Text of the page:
Last December, Visbit revealed its View Optimized Streaming (VVOS) technology, and it launched a closed beta to test a 4K+ 360-degree and VR video streaming service based on the tech. After months of evaluation, Visbit is ready to offer the technology to a wider audience. The Visbit streaming service enters open beta today.
“Thanks to the feedback from our closed beta users and initial testing, we’ve made a number of tweaks and additions to make our all-in-one streaming service more robust and available for broader adoption,” said CY Zhou, Visbit co-founder and CEO. “We continue to push the limits of what is possible – evident in our recent industry-first 12K streaming breakthrough and support for live streaming – and are looking forward to integrating these features, and more, into our service in the near future.”
Visbit isn’t gunning to be the YouTube of VR video. Videos hosted on the service that are owned by one client aren’t visible to another client. The company’s streaming platform is a business to business (B2B) product that includes a publishing portal, real-time viewership analytics, cloud storage, and an SDK for integrating the Visbit VR player into apps and websites. The service allows companies to provide customized portals to access their high-resolution VR 360-degree content. Further, the company’s VVOS technology makes it possible to view 360-degree videos with up to 12K resolution over a simple WiFi or LTE connection.
The closed beta offered only on-demand streaming, but the open beta kicks it up a notch with support for livestreaming. Members of Visbit’s pilot partner program can hook up a live streaming 360-degree camera and broadcast through its streaming service. Livestreaming is currently limited to 6K because Visbit hasn’t yet found a higher-resolution camera that supports Advanced Streaming Format (ASF) video.
Visbit invited six content partners to test the streaming service during the closed beta period, and after a successful trial, the company is now accepting applications for an open beta test. But Visbit’s open beta isn’t open to just anyone, though. CY Zhou, Visbit’s founder and CEO, explained that the company would accept as many clients as it can for the open beta, but he doesn’t want to spread the company’s resources too thin. Visbit offers three different packages that cater to clients with varied skill levels and resources, so, Zhou said, the company must be selective about the clients it accepts for the beta period.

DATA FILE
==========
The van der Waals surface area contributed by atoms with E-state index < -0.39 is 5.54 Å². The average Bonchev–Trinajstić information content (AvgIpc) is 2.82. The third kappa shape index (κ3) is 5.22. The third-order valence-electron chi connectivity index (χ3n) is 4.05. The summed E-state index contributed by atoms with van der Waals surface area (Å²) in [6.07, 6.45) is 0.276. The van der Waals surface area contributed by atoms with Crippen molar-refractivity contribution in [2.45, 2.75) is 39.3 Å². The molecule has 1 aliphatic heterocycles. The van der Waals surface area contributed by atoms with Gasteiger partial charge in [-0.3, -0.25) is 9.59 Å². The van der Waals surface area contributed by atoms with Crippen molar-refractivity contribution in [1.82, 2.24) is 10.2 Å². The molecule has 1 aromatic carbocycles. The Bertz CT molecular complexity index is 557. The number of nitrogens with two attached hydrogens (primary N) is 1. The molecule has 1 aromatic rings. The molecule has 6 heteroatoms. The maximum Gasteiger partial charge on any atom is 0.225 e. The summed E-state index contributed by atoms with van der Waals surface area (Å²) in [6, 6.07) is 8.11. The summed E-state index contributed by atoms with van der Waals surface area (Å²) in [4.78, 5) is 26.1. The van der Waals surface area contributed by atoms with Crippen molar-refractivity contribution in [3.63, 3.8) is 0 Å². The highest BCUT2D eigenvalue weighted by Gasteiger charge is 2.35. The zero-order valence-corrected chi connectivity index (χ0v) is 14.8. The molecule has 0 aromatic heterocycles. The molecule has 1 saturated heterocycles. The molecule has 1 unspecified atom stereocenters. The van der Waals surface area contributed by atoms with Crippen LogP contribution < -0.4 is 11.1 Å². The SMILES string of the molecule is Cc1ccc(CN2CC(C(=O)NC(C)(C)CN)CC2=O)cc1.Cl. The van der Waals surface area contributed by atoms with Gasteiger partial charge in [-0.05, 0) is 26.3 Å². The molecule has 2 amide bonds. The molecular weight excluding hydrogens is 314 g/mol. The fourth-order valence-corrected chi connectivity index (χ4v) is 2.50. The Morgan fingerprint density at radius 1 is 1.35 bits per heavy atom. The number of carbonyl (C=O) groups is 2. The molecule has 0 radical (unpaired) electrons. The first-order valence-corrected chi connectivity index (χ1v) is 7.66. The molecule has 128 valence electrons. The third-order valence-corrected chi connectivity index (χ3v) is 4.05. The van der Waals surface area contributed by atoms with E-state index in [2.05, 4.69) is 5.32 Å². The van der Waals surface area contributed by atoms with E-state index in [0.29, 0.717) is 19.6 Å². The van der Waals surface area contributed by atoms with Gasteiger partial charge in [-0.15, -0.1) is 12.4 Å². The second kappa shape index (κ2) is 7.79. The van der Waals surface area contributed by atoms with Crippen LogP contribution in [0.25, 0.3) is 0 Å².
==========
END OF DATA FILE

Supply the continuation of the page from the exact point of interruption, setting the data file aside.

Visbit provides an SDK and sample code to its clients so they can embed the Visbit player into their app or website. If the client has a dedicated software engineer on the team, the Visbit player integration should be a simple task. For customers who don’t but wish to customize the video portal, Visbit offers an App Shell option, which allows you to change basic parameters such as the logo and color scheme. These two options don’t require much effort from Visbit, so the company should be able to accept many such applicants.
Visbit also offers a white label service, which is meant for clients who possess little to no coding knowledge, yet they desire a custom implementation of the VR player. The white label service is offered on a case by case basis, and in limited numbers.
The cost of each package varies. Visbit offers the SDK for free, but the hosting and streaming service comes with a monthly bill. Zhou said the fee is based on usage, and it applies to all three service packages. The App Shell option includes an additional monthly licensing fee to use the software. Clients who opt for white label service should expect a bill for building the application, but they wouldn’t be charged a monthly license fee.
The monthly subscription includes more than just video hosting and streaming. You also get access to an analytics page, which allows you to monitor the popularity of your videos. The page even includes a heatmap feature that shows you where your viewer's eyes are focused in your 360-degree videos.
Zhou said the purpose of the open beta is to streamline and automate the installation process. The platform will leave the beta phase once Visbit refines the installation to the point that most clients don’t require any support. Zhou expects the open beta period to last about six months.
If you’re interested in participating in the Visbit Streaming Service open beta, you can sign up at the Visbit website.